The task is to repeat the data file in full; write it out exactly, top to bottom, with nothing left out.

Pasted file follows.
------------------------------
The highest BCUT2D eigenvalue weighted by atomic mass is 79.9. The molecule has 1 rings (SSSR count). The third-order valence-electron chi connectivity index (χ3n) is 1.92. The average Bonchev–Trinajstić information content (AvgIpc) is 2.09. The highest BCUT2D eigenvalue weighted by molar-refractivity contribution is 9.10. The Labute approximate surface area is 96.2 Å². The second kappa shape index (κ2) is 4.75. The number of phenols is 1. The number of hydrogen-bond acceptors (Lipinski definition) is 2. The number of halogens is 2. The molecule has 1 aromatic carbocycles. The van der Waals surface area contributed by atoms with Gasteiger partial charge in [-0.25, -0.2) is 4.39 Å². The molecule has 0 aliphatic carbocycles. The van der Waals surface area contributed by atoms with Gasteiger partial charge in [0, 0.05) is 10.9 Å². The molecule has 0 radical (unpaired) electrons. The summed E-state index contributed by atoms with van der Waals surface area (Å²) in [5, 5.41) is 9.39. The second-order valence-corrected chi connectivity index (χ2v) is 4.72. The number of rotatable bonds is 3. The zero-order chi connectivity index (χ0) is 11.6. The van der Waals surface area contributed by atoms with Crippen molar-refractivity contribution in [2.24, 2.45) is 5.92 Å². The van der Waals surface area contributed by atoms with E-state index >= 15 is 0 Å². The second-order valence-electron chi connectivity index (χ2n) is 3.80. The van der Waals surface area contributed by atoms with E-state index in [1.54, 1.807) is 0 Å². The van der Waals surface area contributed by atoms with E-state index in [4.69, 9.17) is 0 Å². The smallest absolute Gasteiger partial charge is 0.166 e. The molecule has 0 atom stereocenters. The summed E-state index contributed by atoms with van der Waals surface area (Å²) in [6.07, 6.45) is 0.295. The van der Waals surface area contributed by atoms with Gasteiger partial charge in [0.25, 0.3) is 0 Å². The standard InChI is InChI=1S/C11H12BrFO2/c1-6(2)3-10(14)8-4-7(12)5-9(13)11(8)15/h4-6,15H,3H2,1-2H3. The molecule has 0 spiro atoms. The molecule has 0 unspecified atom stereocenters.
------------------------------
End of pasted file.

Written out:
The highest BCUT2D eigenvalue weighted by atomic mass is 79.9. The molecule has 1 rings (SSSR count). The third-order valence-electron chi connectivity index (χ3n) is 1.92. The average Bonchev–Trinajstić information content (AvgIpc) is 2.09. The highest BCUT2D eigenvalue weighted by molar-refractivity contribution is 9.10. The Labute approximate surface area is 96.2 Å². The second kappa shape index (κ2) is 4.75. The number of phenols is 1. The number of hydrogen-bond acceptors (Lipinski definition) is 2. The number of halogens is 2. The molecule has 1 aromatic carbocycles. The van der Waals surface area contributed by atoms with Gasteiger partial charge in [-0.25, -0.2) is 4.39 Å². The molecule has 0 aliphatic carbocycles. The van der Waals surface area contributed by atoms with Gasteiger partial charge in [0, 0.05) is 10.9 Å². The molecule has 0 radical (unpaired) electrons. The summed E-state index contributed by atoms with van der Waals surface area (Å²) in [5, 5.41) is 9.39. The second-order valence-corrected chi connectivity index (χ2v) is 4.72. The number of rotatable bonds is 3. The zero-order chi connectivity index (χ0) is 11.6. The van der Waals surface area contributed by atoms with Crippen molar-refractivity contribution in [2.24, 2.45) is 5.92 Å². The van der Waals surface area contributed by atoms with E-state index >= 15 is 0 Å². The second-order valence-electron chi connectivity index (χ2n) is 3.80. The van der Waals surface area contributed by atoms with E-state index in [1.54, 1.807) is 0 Å². The van der Waals surface area contributed by atoms with E-state index in [4.69, 9.17) is 0 Å². The smallest absolute Gasteiger partial charge is 0.166 e. The molecule has 0 atom stereocenters. The summed E-state index contributed by atoms with van der Waals surface area (Å²) in [6.07, 6.45) is 0.295. The van der Waals surface area contributed by atoms with Gasteiger partial charge in [0.25, 0.3) is 0 Å². The standard InChI is InChI=1S/C11H12BrFO2/c1-6(2)3-10(14)8-4-7(12)5-9(13)11(8)15/h4-6,15H,3H2,1-2H3. The molecule has 0 spiro atoms. The molecule has 0 unspecified atom stereocenters.